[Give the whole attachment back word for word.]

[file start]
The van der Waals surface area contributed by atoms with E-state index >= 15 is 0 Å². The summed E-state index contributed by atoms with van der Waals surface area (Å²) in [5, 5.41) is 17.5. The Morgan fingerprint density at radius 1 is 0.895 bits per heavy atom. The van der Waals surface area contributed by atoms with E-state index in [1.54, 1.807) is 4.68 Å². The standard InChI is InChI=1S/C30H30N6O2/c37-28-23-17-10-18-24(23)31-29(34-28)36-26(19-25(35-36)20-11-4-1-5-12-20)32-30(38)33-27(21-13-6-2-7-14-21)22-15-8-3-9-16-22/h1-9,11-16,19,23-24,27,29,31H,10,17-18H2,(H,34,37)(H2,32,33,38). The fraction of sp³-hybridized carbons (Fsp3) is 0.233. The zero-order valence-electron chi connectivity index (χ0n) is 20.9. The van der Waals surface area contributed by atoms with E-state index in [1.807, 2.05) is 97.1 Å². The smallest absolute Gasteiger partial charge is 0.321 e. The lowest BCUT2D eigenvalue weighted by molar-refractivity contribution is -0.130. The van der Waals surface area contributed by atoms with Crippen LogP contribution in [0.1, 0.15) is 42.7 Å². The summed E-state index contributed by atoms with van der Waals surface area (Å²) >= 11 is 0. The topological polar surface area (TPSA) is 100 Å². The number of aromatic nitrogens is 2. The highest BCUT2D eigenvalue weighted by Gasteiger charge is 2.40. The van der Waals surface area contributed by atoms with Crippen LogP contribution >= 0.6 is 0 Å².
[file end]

The van der Waals surface area contributed by atoms with E-state index >= 15 is 0 Å². The summed E-state index contributed by atoms with van der Waals surface area (Å²) in [5, 5.41) is 17.5. The Morgan fingerprint density at radius 1 is 0.895 bits per heavy atom. The van der Waals surface area contributed by atoms with E-state index in [1.54, 1.807) is 4.68 Å². The standard InChI is InChI=1S/C30H30N6O2/c37-28-23-17-10-18-24(23)31-29(34-28)36-26(19-25(35-36)20-11-4-1-5-12-20)32-30(38)33-27(21-13-6-2-7-14-21)22-15-8-3-9-16-22/h1-9,11-16,19,23-24,27,29,31H,10,17-18H2,(H,34,37)(H2,32,33,38). The fraction of sp³-hybridized carbons (Fsp3) is 0.233. The zero-order valence-electron chi connectivity index (χ0n) is 20.9. The van der Waals surface area contributed by atoms with E-state index in [1.807, 2.05) is 97.1 Å². The smallest absolute Gasteiger partial charge is 0.321 e. The lowest BCUT2D eigenvalue weighted by molar-refractivity contribution is -0.130. The van der Waals surface area contributed by atoms with Crippen LogP contribution in [0.1, 0.15) is 42.7 Å². The summed E-state index contributed by atoms with van der Waals surface area (Å²) >= 11 is 0. The topological polar surface area (TPSA) is 100 Å². The number of aromatic nitrogens is 2. The highest BCUT2D eigenvalue weighted by Gasteiger charge is 2.40. The van der Waals surface area contributed by atoms with Crippen LogP contribution >= 0.6 is 0 Å².